Investigation into mystery of St Albans water flow

PUBLISHED: 15:15 20 November 2014

Geoff Dyson, Jennie Hill, cllr Edgar Hill and cllr Sandy Walkington

Geoff Dyson, Jennie Hill, cllr Edgar Hill and cllr Sandy Walkington


Frustrated residents dread the onset of icy weather - if a mysterious water flow outside their homes is not resolved by then.

For months, water has bubbled up from the ground and streamed over the footway and into the road in Romeland, St Albans.

And there seems to be no immediate relief at hand with Affinity Water, the county council, the district council and the Environment Agency all turning up to take a look at it but no-one managing to resolve it.

In fact it is now flowing at such a rate that it fills a bottle pretty quickly - though no-one is keen to sample it.

County councillor for the area, Sandy Walkington, said: ‘Initially Affinity Water denied it was theirs, claiming there was no trace of chlorine in the water. But as residents pointed out, filtering water through stones and earth will remove chlorine.

“Jokingly I tried to interest the Dean in a new Holy Well as a place of pilgrimage next to the Abbey but it’s not cathedral land and a miracle would help!

“Joking aside, the flow of water has prevented the overdue completion of much needed repairs to the Romeland footway and the sheen of water across the road is potentially very hazardous once winter comes.

Sandy added: “Affinity Water are now digging holes nearby but don’t seem to have found anything. So Highways are having to plan a new by-pass drain to deal with the flow. It’s literally money down the drain.

“Affinity plan to make water meters compulsory to save water - it’s time they sorted out this leak and others like it.”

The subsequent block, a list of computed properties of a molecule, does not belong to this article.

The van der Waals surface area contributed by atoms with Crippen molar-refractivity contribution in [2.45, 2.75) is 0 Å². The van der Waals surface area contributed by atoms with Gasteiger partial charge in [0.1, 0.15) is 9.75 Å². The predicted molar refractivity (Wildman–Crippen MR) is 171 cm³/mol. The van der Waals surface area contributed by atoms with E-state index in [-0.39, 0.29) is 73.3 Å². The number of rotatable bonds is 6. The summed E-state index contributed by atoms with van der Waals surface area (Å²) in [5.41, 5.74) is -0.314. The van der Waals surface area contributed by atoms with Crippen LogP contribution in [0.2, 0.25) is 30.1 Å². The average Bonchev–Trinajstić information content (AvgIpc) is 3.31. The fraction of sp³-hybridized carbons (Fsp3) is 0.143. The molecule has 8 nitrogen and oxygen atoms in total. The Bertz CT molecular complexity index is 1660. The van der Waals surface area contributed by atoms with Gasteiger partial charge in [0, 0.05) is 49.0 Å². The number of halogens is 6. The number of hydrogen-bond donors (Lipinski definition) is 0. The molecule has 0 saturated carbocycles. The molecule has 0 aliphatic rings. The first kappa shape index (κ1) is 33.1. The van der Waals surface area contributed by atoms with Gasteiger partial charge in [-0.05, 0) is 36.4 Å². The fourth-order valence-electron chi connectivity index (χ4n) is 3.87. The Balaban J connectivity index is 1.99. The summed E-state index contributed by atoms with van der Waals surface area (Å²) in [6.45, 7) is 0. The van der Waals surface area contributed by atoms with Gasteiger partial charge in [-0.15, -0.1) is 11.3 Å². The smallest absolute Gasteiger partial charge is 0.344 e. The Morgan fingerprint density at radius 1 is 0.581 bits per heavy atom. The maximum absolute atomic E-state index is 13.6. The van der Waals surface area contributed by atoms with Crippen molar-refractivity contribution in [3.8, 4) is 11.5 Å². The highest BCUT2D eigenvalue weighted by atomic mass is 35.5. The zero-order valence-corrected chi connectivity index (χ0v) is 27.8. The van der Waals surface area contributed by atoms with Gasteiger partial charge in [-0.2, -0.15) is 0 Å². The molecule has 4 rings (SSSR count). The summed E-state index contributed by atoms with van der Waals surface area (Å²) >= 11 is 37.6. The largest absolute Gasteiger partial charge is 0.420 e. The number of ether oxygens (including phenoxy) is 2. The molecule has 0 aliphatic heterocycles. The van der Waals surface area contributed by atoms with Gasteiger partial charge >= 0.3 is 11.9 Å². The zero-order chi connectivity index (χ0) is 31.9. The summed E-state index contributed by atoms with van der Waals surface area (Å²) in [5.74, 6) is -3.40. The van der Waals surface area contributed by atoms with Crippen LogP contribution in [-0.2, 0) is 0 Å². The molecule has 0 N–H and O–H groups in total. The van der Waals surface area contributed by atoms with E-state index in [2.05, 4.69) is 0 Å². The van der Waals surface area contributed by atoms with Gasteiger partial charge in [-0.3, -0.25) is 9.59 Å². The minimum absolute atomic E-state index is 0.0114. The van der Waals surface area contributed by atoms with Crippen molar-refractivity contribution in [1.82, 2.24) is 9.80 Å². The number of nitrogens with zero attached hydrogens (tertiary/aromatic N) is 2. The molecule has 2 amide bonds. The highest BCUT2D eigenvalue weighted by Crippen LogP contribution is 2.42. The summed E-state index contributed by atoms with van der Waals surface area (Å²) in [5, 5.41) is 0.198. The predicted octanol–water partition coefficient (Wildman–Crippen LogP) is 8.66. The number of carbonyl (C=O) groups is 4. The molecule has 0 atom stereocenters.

A spokesperson for Affinity Water confirmed that the company was aware of a potential leak on a strip of land in Romeland and technicians had conducted extensive checks in the area which had found the problem to be intermittent.

That was a sign of a drainage issue after heavy rain and not a leak on any of the Affinity mains in Romeland, he went on..

The spokesperson added that investigations would continue on a communications pipe in George Street after Affinity had obtained emergency powers to dig in the area.

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I should probably have taken the hint! Walking out into the garden recently an unprecedented flock of thirty or more crows raucously greeted me from the treetops at the bottom of my garden. Cawing and croaking these big, black birds clung clumsily to the top most branches and twigs, jostling and flapping to stay balanced in a constant flurry of feathers. There is always something ominous about crows – they are after all carrion crows, the vultures of the bird world – always watching for scraps and weakness that might mean their next meal.

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